Yes ma’am, white people do get keroids
Katherine Khorey | Wednesday, September 17, 2008
Working at a small independent bakery in a semi-gentrified neighborhood this summer, I had interesting encounters with every other customer. Some were a good kind of interesting (the lady who was en route to northern Michigan for her first ever kayaking trip), some were a bad kind of interesting (the people who complain to cashiers about prices), and some were just plain interesting (the residents of the nearby mental health facility).
But one of my favorite interesting conversations came late in the summer. A lady named T’Raina called in one day to request four loaves of six-grain bread. I took her order over the phone and, as I was working unexpectedly the next day, served her when she and her teenage daughter came in to pick it up. I handed her her bag of bread and asked, “Can I get you anything else, ma’am?
“I’m sorry, I’m just curious.” T’Raina said, motioning to the area right beneath her own throat. “Are those keloids?”
A pause for two points of information. First, for those of you who slept through that slide in Common Human Diseases, a keloid is a mass of scar tissue produced by the body in a particularly overzealous healing of a wound. Keloids can occur in many shapes and sizes, from those resembling large stubborn pimples to huge fleshy scars that cover entire limbs. I have a few of the former; your Common Human Diseases textbook depicts the latter.
Second, keloids run in my family. Mine are beneath my own throat, a few inches from a childhood surgical scar that, oddly enough, healed up just fine. And, because I was on Xanga long enough to know just how much fun other people’s medical stories are, those are all the details you need.
Anyway, I’d recently gone through a long process to get the keloids conclusively identified as such. Now it was pretty refreshing that T’Raina had diagnosed them at first glance.
“Yes, ma’am.” I told her. “Those are keloids.”
“Oh.” She said. “I didn’t think white people got those.”
I was a little too taken aback to formulate a coherent answer, so I said “Um, yes ma’am, they’re keloids. I inherited them from my dad.” (My father’s father’s family came from Syria about a hundred years ago. This is as close as I come to non-whiteness and is all I could think of).
“Okay.” T’Raina said. “I didn’t mean to be intrusive. I just wondered.”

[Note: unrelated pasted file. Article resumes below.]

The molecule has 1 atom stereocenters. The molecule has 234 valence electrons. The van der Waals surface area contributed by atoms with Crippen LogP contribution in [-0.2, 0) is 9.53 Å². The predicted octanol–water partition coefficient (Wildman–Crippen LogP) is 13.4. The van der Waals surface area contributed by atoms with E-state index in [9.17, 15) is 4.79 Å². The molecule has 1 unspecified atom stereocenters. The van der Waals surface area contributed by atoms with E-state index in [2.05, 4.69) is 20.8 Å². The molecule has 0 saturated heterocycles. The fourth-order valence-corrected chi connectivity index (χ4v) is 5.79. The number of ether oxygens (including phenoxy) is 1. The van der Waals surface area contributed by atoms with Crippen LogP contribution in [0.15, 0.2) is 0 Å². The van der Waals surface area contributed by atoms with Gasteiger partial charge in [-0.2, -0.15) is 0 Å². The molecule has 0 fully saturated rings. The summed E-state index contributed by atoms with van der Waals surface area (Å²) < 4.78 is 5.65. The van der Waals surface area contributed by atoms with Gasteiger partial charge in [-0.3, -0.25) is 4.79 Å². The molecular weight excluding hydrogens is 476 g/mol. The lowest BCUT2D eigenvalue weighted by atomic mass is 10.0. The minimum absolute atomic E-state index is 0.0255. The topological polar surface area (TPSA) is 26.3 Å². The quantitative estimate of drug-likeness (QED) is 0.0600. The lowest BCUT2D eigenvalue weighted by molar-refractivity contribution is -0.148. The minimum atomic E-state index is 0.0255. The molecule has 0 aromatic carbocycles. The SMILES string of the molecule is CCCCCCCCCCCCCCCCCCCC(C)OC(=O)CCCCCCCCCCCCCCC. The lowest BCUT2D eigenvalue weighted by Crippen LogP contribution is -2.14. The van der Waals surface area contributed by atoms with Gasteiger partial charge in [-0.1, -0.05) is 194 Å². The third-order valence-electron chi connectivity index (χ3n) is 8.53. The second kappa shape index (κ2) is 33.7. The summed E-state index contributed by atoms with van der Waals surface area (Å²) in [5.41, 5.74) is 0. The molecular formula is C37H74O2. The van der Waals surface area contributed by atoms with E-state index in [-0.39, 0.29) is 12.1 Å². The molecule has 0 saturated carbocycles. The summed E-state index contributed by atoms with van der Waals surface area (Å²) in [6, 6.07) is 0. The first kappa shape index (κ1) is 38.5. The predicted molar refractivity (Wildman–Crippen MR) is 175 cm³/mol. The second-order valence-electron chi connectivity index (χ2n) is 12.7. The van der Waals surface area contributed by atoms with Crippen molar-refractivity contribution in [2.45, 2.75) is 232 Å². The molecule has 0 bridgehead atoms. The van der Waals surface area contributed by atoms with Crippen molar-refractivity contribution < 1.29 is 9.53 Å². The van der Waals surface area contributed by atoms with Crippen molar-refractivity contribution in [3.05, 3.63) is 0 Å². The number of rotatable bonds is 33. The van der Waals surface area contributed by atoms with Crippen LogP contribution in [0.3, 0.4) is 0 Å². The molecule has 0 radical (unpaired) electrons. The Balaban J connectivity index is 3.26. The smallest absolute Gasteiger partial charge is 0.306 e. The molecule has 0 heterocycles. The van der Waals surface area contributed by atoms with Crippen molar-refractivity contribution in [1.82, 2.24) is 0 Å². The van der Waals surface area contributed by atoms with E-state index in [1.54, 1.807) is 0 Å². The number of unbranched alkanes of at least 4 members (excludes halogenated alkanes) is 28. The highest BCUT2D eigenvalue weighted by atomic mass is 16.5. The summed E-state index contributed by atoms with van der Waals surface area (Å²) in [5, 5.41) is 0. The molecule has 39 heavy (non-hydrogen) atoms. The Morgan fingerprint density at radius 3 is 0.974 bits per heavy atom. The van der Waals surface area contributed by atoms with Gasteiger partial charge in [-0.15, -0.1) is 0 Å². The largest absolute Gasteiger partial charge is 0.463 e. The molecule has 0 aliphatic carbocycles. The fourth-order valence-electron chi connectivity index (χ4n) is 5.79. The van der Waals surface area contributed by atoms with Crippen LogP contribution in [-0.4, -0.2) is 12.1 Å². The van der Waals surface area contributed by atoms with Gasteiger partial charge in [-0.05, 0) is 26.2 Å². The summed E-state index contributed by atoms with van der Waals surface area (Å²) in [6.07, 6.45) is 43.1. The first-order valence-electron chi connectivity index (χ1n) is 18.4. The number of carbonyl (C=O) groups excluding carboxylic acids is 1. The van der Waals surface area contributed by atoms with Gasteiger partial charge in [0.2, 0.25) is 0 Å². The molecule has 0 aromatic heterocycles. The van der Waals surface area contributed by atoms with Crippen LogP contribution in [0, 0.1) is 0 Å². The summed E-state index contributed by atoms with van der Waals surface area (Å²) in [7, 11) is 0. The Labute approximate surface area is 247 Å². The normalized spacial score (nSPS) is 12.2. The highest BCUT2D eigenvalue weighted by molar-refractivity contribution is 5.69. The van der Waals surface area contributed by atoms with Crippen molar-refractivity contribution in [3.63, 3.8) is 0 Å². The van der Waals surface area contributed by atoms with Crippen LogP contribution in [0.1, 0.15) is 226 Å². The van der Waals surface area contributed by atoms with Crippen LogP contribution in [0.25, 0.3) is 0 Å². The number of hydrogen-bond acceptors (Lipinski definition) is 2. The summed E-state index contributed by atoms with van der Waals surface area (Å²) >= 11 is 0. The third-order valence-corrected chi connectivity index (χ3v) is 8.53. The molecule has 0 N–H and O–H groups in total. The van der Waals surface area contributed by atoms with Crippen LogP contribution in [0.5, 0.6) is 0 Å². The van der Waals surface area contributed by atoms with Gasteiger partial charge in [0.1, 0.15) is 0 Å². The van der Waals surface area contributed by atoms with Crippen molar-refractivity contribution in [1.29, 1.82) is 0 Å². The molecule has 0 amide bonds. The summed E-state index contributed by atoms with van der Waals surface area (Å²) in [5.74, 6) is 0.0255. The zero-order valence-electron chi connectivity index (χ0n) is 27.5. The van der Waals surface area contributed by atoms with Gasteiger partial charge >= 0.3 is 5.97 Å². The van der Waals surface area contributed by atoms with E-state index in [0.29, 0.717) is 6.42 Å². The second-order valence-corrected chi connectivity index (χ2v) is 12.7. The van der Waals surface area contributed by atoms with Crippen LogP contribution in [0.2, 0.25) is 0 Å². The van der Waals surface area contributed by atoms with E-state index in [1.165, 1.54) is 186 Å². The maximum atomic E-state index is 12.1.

“It’s fine.” I said. “I’m just glad someone knows what they are.”
That was true. But the whole truth is there was something else I felt glad about. As I packaged up a few muffins for T’Raina, helped distribute the bags between her and her daughter, rang up her total and wished them a nice afternoon, I’ll admit the guilty white liberal in me briefly danced a euphoric little solidarity dance.
It is true enough that personal problems of the keloid magnitude aren’t limited to any one race, age, gender or sexual orientation. These form basic human common ground. Guaranteed, no matter who or what you are, you are currently struggling with at least one of the following:
Acne in the usual or perhaps odd locations, stale breath, inverted foot arches, stale armpits, hair that refuses to conform to modern standards of beauty, hangnails, aversion to green vegetables, aversion to red meat, self-righteousness, and that affliction most common to contact lens wearers with allergies: “eye boogers.”
Thus we all struggle against the little imperfections. They may be the only things that people can agree they have in common.
Last week I watched dozens of people say good-bye to their families at the International Departure gate at O’Hare. Some went down the security line reserved “For Deployed Military.” Some were simply leaving for a long time. One girl my age broke quickly away from her parents before the exchange could become too emotional. Watching all that, realizing that the rest of the world goes through the same hard good-bye, made my own leaving the country easier. Somehow, knowing that a struggle belongs to everyone takes some of the weight from your own.
Maybe that’s because knowing you share someone else’s struggle is a sure way to connect with them. So is a white girl with keloids – by virtue of them – automatically not a racist? Of course not. But she has a little more affinity for one of her bakery customers who happens to be black.
And in the mirror the keloids look a lot smaller than they used to.
Katherine Khorey is a junior
studying English and Russian at Trinity College, Dublin. She plans to spend a lot of her free time baking organic bran muffins while wearing her hand-sewn flowered apron. Seriously.
The views expressed in this column are those of the author and not
necessarily those of The Observer.